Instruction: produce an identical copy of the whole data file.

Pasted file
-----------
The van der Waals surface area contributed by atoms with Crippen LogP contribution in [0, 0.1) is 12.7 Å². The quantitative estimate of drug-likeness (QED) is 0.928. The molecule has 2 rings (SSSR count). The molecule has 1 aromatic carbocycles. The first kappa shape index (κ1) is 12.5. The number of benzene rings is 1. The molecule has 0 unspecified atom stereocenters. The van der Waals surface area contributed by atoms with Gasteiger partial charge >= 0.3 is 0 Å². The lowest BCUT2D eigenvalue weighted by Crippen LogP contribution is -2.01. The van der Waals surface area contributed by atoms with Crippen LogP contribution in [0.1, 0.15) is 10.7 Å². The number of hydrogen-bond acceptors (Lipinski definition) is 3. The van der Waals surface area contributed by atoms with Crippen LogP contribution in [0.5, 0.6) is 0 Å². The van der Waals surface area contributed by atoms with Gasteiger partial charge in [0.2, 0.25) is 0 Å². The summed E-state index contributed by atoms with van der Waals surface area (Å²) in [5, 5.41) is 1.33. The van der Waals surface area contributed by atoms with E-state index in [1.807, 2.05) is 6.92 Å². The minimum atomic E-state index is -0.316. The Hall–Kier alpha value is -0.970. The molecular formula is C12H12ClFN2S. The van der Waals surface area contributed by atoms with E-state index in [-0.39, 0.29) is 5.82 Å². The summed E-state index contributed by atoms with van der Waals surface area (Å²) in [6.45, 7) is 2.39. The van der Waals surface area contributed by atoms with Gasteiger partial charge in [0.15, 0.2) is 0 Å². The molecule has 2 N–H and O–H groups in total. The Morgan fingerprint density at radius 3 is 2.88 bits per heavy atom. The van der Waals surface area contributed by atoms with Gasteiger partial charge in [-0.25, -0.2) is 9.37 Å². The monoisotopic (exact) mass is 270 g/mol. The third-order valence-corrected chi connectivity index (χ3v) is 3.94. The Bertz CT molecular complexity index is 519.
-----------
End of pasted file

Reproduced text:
The van der Waals surface area contributed by atoms with Crippen LogP contribution in [0, 0.1) is 12.7 Å². The quantitative estimate of drug-likeness (QED) is 0.928. The molecule has 2 rings (SSSR count). The molecule has 1 aromatic carbocycles. The first kappa shape index (κ1) is 12.5. The number of benzene rings is 1. The molecule has 0 unspecified atom stereocenters. The van der Waals surface area contributed by atoms with Gasteiger partial charge >= 0.3 is 0 Å². The lowest BCUT2D eigenvalue weighted by Crippen LogP contribution is -2.01. The van der Waals surface area contributed by atoms with Crippen LogP contribution in [0.1, 0.15) is 10.7 Å². The number of hydrogen-bond acceptors (Lipinski definition) is 3. The van der Waals surface area contributed by atoms with Crippen LogP contribution in [0.5, 0.6) is 0 Å². The van der Waals surface area contributed by atoms with Gasteiger partial charge in [0.2, 0.25) is 0 Å². The summed E-state index contributed by atoms with van der Waals surface area (Å²) in [5, 5.41) is 1.33. The van der Waals surface area contributed by atoms with E-state index in [1.807, 2.05) is 6.92 Å². The minimum atomic E-state index is -0.316. The Hall–Kier alpha value is -0.970. The molecular formula is C12H12ClFN2S. The van der Waals surface area contributed by atoms with E-state index in [-0.39, 0.29) is 5.82 Å². The summed E-state index contributed by atoms with van der Waals surface area (Å²) in [6.45, 7) is 2.39. The van der Waals surface area contributed by atoms with Gasteiger partial charge in [0.15, 0.2) is 0 Å². The molecule has 2 N–H and O–H groups in total. The Morgan fingerprint density at radius 3 is 2.88 bits per heavy atom. The van der Waals surface area contributed by atoms with Gasteiger partial charge in [-0.25, -0.2) is 9.37 Å². The monoisotopic (exact) mass is 270 g/mol. The third-order valence-corrected chi connectivity index (χ3v) is 3.94. The Bertz CT molecular complexity index is 519.